way. At last her ill-usage of him was told to Alice, Mr. Fitzwarren's

daughter, who told the cook she should be turned away if she did not

treat him kinder.

The ill-humor of the cook was now a little amended; but besides this

Dick had another hardship to get over. His bed stood in a garret, where

there were so many holes in the floor and the walls that every night he

was tormented with rats and mice. A gentleman having given Dick a penny

for cleaning his shoes, he thought he would buy a cat with it. The next

day he saw a girl with a cat, and asked her if she would let him have it

for a penny. The girl said she would, and at the same time told him the

cat was an excellent mouser.

Dick hid his cat in the garret, and always took care to carry a part of

his dinner to her; and in a short time he had no more trouble with the

rats and mice, but slept quite sound every night.

Soon after this, his master had a ship ready to sail; and as he thought

it right that all his servants should have some chance for good fortune

as well as himself, he called them all into the parlor and asked them

what they would send out.

They all had something that they were willing to venture except poor

Dick, who had neither money nor goods, and therefore could send nothing.

For this reason he did not come into the parlor with the rest; but Miss

Alice guessed what was the matter, and ordered him to be called in. She

then said she would lay down some money for him, from her own purse; but

the father told her this would not do, for it must be something of his


When poor Dick heard this, he said he had nothing but a cat which he

bought for a penny some time since of a little girl.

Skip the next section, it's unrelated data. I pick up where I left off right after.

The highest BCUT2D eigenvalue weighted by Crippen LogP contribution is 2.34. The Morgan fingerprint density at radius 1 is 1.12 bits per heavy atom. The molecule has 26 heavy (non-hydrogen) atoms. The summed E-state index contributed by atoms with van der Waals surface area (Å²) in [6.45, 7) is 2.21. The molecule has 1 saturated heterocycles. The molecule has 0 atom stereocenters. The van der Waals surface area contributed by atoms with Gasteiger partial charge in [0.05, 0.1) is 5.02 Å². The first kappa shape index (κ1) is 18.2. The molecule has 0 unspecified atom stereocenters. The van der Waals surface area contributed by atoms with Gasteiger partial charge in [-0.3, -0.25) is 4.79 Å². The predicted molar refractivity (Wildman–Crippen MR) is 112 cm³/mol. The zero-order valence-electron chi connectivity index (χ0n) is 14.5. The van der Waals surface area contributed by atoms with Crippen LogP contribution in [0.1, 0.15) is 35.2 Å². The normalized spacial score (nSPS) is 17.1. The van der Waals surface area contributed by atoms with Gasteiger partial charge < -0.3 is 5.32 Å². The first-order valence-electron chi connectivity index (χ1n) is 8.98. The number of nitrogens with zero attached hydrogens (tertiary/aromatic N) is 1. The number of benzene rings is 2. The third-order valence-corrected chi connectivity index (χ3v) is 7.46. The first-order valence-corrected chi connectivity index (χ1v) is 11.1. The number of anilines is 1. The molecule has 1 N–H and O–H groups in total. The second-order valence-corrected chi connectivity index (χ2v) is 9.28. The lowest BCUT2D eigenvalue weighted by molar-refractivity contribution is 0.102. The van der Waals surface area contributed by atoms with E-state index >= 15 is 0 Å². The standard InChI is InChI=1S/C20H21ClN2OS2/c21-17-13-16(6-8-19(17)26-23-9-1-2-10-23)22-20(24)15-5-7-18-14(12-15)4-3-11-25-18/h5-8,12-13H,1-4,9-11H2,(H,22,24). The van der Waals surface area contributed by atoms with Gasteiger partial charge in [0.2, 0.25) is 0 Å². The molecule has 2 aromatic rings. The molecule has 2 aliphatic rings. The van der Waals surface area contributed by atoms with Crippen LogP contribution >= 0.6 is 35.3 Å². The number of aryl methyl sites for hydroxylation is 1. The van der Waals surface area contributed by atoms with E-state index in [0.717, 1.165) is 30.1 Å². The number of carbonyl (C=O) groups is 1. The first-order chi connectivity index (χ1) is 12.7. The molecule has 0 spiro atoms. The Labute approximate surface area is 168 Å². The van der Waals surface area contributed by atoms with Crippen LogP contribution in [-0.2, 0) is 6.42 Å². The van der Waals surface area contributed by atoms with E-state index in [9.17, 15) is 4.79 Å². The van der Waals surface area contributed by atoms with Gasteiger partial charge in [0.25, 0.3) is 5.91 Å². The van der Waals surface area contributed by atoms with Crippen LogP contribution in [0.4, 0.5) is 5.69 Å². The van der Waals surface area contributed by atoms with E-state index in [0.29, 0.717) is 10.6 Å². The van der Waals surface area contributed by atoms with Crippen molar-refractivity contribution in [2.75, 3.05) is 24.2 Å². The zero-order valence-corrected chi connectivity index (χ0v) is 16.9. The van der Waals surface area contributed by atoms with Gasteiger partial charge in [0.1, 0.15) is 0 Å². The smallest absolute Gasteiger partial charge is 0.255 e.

"Fetch your cat then, my good boy," said Mr. Fitzwarren, "and let her


Dick went upstairs, and with tears in his eyes brought down poor puss,

and gave her to the captain.

All the company laughed at Dick's odd venture; and Miss Alice, who felt

pity for the poor boy, gave him some money to buy another cat.

This, and many other marks of kindness shown him by Miss Alice, made the

ill-tempered cook jealous of poor Dick, and she began to use him more

cruelly than ever, and always made game of him for sending his cat to

sea. She asked him if he thought his cat would sell for as much money as

would buy a stick to beat him.

At last poor Dick could not bear this usage any longer, and he thought

he would run away from this place; so he packed up his few things, and

started very early in the morning, on All-hallows Day, which is the

first of November. He walked as far as Holloway; and there sat down on

a stone, which to this day is called Whittington's Stone, and began to

think to himself which road he should take as he proceeded onward.

While he was thinking what he should do, the Bells of Bow Church, which